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Louis C.K. Ruined More Than Just His Own Career

louis ck c.k. fx shows cops jen richards

Over the weekend, following allegations of sexual misconduct and a subsequent shitty non-apology, Louis C.K.’s entire career came crumbling down. The release of his movie I Love You, Daddy was cancelled; FX cut ties with C.K. and his production company; he’s been dropped by his representation and friends are making statements distancing themselves and apologizing for being complicit in his actions; Netflix cancelled his upcoming comedy special and HBO pulled his content from their streaming platforms as well as cutting him from their Night of Too Many Stars special. The list goes on.

All of this is 100% deserved and no one here is mourning Louis C.K.’s loss of work or status. But when you reach the level of success he had, and you lose everything, there are often a lot of people on the line that suffer alongside you. And because C.K. used his influence to amplify the voices of amazing women and other marginalized people–something that at best made a lot of people give him the benefit of the doubt for far too long, and at worst was a deliberate tactic to shield himself from accusations–those are now the people suffering the consequences of his actions.

FX has said they’re cutting ties with C.K., stating “He will no longer serve as executive producer or receive compensation on any of the four shows we were producing with him – Better ThingsBasketsOne Mississippi and The Cops.”

But it’s not entirely clear what that means for all of those shows. These shows that Louis C.K. chose to produce are phenomenal works of art, and Pamela Adlon, Tig Notaro, and Zach Galifianakis (not to mention the many, many people employed by their shows), deserve so much more than to end up the collateral of one man’s abusive behavior.

FX has reportedly been fairly silent on what will happen to these shows. Tig Notaro has previously made it clear that his involvement in One Mississippi was in name only. And either FX is downplaying his role in Better Things, or it’s another show that could easily do without him.

But of all of C.K.’s projects he’s been booted from, at least one is reportedly dead in the water, and it’s a hell of a shame. The Cops is an animated series starring Albert Brooks, which received a 10-episode, straight-to-series order on TBS, produced by C.K.’s Pig Newton and FX Productions.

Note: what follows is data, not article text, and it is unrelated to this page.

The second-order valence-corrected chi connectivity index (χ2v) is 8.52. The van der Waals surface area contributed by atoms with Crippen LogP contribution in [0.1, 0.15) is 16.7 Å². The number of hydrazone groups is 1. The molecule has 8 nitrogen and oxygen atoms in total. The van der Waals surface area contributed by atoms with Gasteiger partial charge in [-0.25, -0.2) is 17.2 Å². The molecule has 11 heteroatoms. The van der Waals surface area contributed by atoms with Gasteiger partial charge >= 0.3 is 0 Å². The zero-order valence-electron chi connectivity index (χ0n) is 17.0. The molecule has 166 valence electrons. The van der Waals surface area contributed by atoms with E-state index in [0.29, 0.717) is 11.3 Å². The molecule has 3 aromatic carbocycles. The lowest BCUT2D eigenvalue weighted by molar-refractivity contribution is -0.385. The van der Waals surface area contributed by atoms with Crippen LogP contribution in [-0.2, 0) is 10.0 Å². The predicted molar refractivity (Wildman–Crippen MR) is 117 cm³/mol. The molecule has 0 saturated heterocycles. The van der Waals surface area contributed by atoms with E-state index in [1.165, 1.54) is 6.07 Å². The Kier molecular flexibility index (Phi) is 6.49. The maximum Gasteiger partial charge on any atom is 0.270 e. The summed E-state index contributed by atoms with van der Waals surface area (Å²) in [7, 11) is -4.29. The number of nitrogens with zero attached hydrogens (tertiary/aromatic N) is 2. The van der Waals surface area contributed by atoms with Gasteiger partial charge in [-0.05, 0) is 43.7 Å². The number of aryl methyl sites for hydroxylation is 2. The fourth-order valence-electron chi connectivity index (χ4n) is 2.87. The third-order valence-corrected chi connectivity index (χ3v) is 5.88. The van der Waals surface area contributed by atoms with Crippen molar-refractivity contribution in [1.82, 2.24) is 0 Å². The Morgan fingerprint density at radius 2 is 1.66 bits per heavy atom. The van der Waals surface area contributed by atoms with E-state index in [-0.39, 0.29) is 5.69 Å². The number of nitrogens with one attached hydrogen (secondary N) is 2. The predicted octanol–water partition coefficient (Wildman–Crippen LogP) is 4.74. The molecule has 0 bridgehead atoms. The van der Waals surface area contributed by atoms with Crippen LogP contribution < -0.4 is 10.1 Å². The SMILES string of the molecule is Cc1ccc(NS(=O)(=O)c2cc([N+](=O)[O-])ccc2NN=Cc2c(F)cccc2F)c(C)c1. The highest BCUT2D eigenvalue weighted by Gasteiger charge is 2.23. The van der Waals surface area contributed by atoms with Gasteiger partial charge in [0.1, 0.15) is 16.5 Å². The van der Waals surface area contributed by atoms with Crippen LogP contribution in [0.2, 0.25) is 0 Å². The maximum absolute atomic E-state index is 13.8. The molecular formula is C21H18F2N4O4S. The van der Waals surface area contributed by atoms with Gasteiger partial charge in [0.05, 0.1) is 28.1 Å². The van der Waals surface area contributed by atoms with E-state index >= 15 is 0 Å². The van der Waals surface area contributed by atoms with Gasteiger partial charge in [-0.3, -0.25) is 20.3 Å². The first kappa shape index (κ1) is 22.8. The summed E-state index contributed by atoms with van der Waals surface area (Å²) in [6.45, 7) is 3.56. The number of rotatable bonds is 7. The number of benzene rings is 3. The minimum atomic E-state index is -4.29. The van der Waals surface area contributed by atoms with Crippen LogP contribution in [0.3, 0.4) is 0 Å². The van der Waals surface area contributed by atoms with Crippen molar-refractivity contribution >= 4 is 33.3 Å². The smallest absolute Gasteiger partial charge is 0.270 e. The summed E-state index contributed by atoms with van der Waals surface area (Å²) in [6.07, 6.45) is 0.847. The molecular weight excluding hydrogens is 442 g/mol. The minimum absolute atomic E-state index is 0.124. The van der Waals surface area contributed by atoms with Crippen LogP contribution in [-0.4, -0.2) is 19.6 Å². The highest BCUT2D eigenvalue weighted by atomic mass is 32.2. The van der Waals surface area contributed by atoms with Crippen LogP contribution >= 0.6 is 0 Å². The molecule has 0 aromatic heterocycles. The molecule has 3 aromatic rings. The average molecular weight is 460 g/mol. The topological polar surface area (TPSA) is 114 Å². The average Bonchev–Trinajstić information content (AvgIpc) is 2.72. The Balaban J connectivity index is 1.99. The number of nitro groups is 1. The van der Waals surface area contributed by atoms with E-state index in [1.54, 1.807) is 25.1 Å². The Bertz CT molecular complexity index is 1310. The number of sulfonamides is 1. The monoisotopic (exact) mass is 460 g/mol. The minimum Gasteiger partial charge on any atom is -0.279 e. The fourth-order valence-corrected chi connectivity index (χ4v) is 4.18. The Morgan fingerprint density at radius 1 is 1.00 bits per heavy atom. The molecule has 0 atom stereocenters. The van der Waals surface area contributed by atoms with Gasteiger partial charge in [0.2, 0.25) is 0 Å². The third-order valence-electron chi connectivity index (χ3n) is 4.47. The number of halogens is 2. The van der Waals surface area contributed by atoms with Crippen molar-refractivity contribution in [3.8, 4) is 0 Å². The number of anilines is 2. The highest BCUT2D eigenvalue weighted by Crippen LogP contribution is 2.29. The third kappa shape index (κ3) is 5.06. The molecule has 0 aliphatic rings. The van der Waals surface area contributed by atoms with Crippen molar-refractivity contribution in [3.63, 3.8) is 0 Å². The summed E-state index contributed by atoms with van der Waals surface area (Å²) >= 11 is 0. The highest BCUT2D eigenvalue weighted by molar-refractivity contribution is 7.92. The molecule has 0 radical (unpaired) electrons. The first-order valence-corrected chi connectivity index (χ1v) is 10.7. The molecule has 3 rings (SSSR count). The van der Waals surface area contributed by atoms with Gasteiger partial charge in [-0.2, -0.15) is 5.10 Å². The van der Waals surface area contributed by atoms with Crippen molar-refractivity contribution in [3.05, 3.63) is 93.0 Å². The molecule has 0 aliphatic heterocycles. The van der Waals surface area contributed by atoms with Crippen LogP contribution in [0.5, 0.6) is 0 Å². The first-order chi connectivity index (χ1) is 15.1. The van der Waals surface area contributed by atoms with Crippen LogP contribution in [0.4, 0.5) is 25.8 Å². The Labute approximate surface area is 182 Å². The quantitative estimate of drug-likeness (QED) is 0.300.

We now know it was also set to star Her Story’s Jen Richards, who has long been vocal about the lack of trans representation in Hollywood, both in characters and casting. Richards announced on Twitter that she, a trans actress, was slated to play a trans character, something that shouldn’t be a rarity but is. As she reminds us, “the consequences of these actions go far.”

This is clearly not meant to put her feelings or her career above the importance of calling out sexual assault. Rather, she’s drawing attention to the far-reaching consequences of these men’s actions. Not only did she lose a job, but we all lost the breaking of yet another shameful glass ceiling.

We’ll have to wait and see, I suppose, what happens to the rest of these Louis C.K.-backed shows, because while I couldn’t care less about what happens to his career, we as a society are still in the place where it too often takes someone like him to make sure other voices are heard. Men like Louis C.K. use their successes as leverage against women, and no one should be dependent on that sort of man for their career.

(image: Shutterstock)

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Vivian Kane (she/her) is the Senior News Editor at The Mary Sue, where she's been writing about politics and entertainment (and all the ways in which the two overlap) since the dark days of late 2016. Born in San Francisco and radicalized in Los Angeles, she now lives in Kansas City, Missouri, where she gets to put her MFA to use covering the local theatre scene. She is the co-owner of The Pitch, Kansas City’s alt news and culture magazine, alongside her husband, Brock Wilbur, with whom she also shares many cats.